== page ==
John Kay - The brashness and bravado in big deals

The brashness and bravado in big deals

In 2006, BAE Systems, formerly and better known as British Aerospace, sold its stake in Airbus for a disappointing price. Airbus, a civil aviation consortium established by several European governments, is now Boeing’s only competitor in the market for large commercial jets. BAE told the world it had decided to leave this market, with a view to focusing on its core defence business. In 2012, the company proposed a merger with EADS, owner of Airbus, emphasising the complementarity of defence with civil aviation.

There may be advantages to a company from concentrating its activities, and there may also be advantages in diversifying into related businesses. It is even possible the balance of these advantages has shifted markedly between 2006 and 2012, though it is difficult to see why.

Several other advantages were claimed for the projected merger. But the claim that diversification promotes earnings stability seems to confuse the role of a company director with that of a portfolio manager. Some corporate executives do indeed perceive their role in this way, trading a collection of businesses as a fund manager might trade a portfolio of stocks. But history suggests that few of them are very good at it – recall ICI or GEC, for example. And the transaction costs involved in dealing in businesses are higher than those for stocks.

Another confusion of perspective is found in the claim – made for almost all acquisitions – that the merged business will create a stronger competitor. Usually, as in this case, stronger is just another word for bigger. The normal meaning of “stronger competitor”, however, is a business with better products and keener prices, a goal generally accomplished through operational improvements rather than transformational deals.

I once thought that however thin the public arguments for large corporate transactions, there was probably some serious analysis going on behind the scenes. Just as I once thought that whatever nonsense politicians might talk on public platforms, more substantive discussion took place when they retired to their offices.

But closer acquaintance with business and politics dispelled both illusions. What you see and hear is more or less what there is. When I was sometimes employed to explain the economic rationale for a corporate transaction, I discovered that it was rarely useful to ask the principals why they were doing it. Usually you just heard those familiar clichés. Sometimes you got closer to the truth, sniffed the testosterone, glimpsed the inflated egos.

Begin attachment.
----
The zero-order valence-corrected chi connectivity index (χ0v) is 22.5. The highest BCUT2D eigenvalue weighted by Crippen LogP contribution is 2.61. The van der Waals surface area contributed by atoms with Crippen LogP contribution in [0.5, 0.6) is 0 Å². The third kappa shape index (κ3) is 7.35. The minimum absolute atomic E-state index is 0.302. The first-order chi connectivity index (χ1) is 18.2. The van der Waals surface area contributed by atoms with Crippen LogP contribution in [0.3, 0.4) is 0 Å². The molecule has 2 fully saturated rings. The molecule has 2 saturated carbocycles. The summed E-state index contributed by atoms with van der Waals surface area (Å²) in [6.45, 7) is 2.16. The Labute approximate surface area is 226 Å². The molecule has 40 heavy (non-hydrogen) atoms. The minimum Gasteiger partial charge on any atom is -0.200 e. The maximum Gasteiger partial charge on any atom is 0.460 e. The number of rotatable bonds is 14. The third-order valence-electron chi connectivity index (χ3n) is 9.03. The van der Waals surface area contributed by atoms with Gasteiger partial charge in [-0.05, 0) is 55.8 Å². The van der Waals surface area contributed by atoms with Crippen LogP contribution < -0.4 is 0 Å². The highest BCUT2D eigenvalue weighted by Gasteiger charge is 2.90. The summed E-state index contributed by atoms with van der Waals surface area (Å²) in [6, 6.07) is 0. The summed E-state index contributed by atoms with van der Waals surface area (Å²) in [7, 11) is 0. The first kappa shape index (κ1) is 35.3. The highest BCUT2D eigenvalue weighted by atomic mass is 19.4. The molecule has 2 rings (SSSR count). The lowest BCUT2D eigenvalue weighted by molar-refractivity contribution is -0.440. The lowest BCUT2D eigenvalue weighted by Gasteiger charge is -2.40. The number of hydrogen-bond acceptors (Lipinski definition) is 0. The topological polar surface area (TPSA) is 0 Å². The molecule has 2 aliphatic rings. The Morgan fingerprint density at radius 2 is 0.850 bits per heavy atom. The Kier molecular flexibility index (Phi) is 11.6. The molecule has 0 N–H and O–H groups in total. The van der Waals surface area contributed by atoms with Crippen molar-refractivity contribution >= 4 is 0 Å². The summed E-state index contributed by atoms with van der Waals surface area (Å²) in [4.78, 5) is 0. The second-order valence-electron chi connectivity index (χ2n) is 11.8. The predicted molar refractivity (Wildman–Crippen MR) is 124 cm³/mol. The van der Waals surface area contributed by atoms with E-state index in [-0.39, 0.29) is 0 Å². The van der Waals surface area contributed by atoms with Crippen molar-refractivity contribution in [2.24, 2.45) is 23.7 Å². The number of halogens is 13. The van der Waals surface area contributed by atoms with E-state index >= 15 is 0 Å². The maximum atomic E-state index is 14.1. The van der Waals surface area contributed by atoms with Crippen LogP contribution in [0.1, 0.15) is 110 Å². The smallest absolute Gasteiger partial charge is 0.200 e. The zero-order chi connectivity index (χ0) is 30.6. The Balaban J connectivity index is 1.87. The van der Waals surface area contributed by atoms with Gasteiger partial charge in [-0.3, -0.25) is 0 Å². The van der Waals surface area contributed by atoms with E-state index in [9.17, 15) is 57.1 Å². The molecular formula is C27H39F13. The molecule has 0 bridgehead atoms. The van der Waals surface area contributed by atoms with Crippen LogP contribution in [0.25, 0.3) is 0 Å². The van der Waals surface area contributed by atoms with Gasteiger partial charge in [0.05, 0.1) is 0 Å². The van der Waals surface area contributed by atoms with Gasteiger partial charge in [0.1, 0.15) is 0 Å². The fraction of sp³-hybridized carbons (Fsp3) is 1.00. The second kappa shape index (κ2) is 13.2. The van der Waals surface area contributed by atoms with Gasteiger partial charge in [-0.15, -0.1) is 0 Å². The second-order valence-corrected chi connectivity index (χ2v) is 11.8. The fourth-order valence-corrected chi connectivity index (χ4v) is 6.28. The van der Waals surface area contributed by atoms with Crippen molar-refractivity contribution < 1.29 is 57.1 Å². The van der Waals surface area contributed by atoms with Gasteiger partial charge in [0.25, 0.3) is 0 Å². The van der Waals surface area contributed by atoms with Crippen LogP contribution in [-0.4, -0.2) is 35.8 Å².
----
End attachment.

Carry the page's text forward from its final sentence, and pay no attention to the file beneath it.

And, of course, observed the fees earned by the cheerleaders. Dick Rumelt provides a hilarious account in Good Strategy/Bad Strategy of an investment banker explaining the shaky logic of a planned merger between Telecom Italia and Cable and Wireless. The tone of the banker’s account – at once patronising and ignorant of fundamentals of business economics – rings all too true.

These commercial decisions often reflect policy-based evidence, not evidence-based policy. Doing the deal is what matters: business autobiographies frequently congratulate their authors on the speed and decisiveness with which their big deals were consummated. Justification comes afterwards; the PR advisers prepare their fluff and analysis is undertaken by planners and consultants who understand the answers expected by the people who pay their salaries and their fees.

The merger of BAE and EADS fell apart in what has become Europe’s field of broken dreams – the Berlin office of Chancellor Angela Merkel. The traditional stance of the British government has been that it did not care where corporate control rested. The French, German and US governments, however, do care and their requirements were irreconcilable. And perhaps people in London are learning to care about these things too.

The other threat to the deal came from the English market town of Henley, where BAE’s largest shareholder, Neil Woodford of Invesco Perpetual, is based.

Mr Woodford epitomises the style of fund management favoured in the review of equity markets and long-term decision making I completed this summer – concentrated portfolios and material and committed shareholdings. (And, incidentally, returns which have made him a favourite of small investors.) Mr Woodford criticised the deal, having presumably failed to obtain in private the explanation of its underlying rationale that he then sought in public. There needs to be more such interrogation, to help distinguish sound bites from sound strategy.

 

[ RSS feed for comments on this post. ]